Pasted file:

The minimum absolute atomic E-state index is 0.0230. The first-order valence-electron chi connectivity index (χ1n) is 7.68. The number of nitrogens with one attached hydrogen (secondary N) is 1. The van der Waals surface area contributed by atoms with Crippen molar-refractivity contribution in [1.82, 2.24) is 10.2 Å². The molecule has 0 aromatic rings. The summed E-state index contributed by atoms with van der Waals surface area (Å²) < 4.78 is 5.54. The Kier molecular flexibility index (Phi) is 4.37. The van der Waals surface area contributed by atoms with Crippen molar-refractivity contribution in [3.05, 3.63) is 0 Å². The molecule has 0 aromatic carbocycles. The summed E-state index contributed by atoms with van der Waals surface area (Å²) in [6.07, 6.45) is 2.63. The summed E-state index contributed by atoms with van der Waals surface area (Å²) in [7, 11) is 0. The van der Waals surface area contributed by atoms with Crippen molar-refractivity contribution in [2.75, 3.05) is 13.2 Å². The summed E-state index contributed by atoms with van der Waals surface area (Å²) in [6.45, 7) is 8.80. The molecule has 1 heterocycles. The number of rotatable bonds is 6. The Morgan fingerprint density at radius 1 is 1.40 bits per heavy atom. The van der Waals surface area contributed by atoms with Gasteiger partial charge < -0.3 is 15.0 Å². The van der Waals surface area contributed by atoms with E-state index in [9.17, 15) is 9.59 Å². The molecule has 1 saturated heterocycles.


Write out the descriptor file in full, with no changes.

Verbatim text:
The minimum absolute atomic E-state index is 0.0230. The first-order valence-electron chi connectivity index (χ1n) is 7.68. The number of nitrogens with one attached hydrogen (secondary N) is 1. The van der Waals surface area contributed by atoms with Crippen molar-refractivity contribution in [1.82, 2.24) is 10.2 Å². The molecule has 0 aromatic rings. The summed E-state index contributed by atoms with van der Waals surface area (Å²) < 4.78 is 5.54. The Kier molecular flexibility index (Phi) is 4.37. The van der Waals surface area contributed by atoms with Crippen molar-refractivity contribution in [3.05, 3.63) is 0 Å². The molecule has 0 aromatic carbocycles. The summed E-state index contributed by atoms with van der Waals surface area (Å²) in [6.07, 6.45) is 2.63. The summed E-state index contributed by atoms with van der Waals surface area (Å²) in [7, 11) is 0. The van der Waals surface area contributed by atoms with Crippen molar-refractivity contribution in [2.75, 3.05) is 13.2 Å². The summed E-state index contributed by atoms with van der Waals surface area (Å²) in [6.45, 7) is 8.80. The molecule has 1 heterocycles. The number of rotatable bonds is 6. The Morgan fingerprint density at radius 1 is 1.40 bits per heavy atom. The van der Waals surface area contributed by atoms with Gasteiger partial charge < -0.3 is 15.0 Å². The van der Waals surface area contributed by atoms with E-state index in [9.17, 15) is 9.59 Å². The molecule has 1 saturated heterocycles.